The minerals are also beneficial to the skin. The anti-oxidant combination of zinc and copper, for instance, helps trigger the synthesis of collagen and elastin. "The minerals all have individual properties," says Stephen, "which together, give you the perfect hit parade of anti-aging benefits." Indeed, Margaret had noticed a considerable improvement to her sensitive skin soon after she began visiting the baths.
"My skin, which had long suffered from both extreme sensitivity and acne, responded remarkably well and extremely quickly to the healing waters in Budapest," says Margaret. "I had never experienced a remedy that played such a decisive role in treating my difficult skin, not even Accutane."
Curious to learn more, Stephen and Margaret met with the head of Hungary's Nobel prize-winning Laboratory of Dermatology, famous for the discovery of Vitamin C in the 1930s. They learned that the thermal waters are in fact unusually rejuvenating for the skin, but that the minerals contained therein are not easily absorbed into the epidermis as the compounds are too large. A dip in a thermal bath does the trick because heat helps drive them into the skin, but as soon as you step out of the water, the minerals crystallize as the water evaporates. And once the minerals crystallize, their effectiveness comes to an end.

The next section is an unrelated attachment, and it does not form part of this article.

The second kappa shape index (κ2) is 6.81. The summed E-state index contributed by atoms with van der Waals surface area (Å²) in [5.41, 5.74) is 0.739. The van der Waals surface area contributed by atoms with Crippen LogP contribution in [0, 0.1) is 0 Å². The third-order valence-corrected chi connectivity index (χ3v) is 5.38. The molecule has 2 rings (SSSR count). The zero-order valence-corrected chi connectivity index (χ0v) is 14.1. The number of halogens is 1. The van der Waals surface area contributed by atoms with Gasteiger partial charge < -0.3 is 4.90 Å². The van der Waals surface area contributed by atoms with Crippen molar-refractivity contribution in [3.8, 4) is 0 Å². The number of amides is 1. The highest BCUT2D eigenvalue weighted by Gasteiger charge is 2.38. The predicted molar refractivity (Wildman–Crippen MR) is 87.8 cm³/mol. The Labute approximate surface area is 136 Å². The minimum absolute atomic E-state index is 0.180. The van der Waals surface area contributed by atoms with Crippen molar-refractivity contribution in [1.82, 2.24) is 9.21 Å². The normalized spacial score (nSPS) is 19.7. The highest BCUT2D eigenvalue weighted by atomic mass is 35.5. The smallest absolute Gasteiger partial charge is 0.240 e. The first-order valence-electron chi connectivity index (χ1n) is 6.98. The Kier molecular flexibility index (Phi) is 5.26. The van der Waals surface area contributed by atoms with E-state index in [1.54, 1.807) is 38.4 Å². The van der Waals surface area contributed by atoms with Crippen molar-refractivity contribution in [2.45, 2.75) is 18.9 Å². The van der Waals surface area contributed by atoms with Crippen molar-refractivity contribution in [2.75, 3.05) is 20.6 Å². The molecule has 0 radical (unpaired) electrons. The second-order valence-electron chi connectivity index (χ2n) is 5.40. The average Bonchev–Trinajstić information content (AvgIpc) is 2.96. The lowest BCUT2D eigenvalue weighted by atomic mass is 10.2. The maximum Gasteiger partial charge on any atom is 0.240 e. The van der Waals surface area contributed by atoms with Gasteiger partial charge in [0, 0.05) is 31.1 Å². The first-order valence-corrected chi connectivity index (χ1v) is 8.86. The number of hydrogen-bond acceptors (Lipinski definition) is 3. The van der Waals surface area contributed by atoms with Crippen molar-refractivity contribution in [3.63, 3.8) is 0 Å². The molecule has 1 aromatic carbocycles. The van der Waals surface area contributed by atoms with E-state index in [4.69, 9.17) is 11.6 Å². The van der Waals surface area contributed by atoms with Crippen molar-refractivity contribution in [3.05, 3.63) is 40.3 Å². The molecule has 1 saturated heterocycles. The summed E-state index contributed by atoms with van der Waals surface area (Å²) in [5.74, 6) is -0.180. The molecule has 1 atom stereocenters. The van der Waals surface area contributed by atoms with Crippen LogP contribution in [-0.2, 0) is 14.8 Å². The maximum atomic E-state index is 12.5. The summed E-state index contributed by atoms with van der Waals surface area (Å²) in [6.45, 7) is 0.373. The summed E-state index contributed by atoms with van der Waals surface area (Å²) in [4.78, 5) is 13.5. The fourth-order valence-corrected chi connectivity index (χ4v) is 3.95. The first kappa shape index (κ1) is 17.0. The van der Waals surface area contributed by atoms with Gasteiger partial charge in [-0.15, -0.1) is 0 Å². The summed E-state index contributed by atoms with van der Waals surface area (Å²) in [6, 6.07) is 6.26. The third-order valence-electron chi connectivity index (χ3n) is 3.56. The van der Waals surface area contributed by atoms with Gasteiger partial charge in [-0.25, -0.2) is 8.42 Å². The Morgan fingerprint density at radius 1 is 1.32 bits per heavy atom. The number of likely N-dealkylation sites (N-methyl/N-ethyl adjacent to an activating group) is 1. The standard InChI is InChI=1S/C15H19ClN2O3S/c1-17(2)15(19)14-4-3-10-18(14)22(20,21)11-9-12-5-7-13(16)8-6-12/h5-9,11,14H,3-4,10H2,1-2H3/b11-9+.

So, how to get these compounds absorbed into the skin without a trip to the baths? The lab set about developing a complex delivery system which relies on a long fermentation process (Hydro Mineral Transference™), and Omorovicza was launched in due course with a capsule collection of eight products. "When you think about skin care, however fantastic, it's made up of a minimum of 60% water — de-mineralized, inert water — which serves no function other than to blend the ingredients," explains Stephen. "So what we did is go away from the idea of using de-mineralized water to using nothing but thermal water thereby bringing minerals deeper into your skin. I think it makes a very big difference to the effectiveness of the product because the minerals themselves make a big difference to the health of the skin."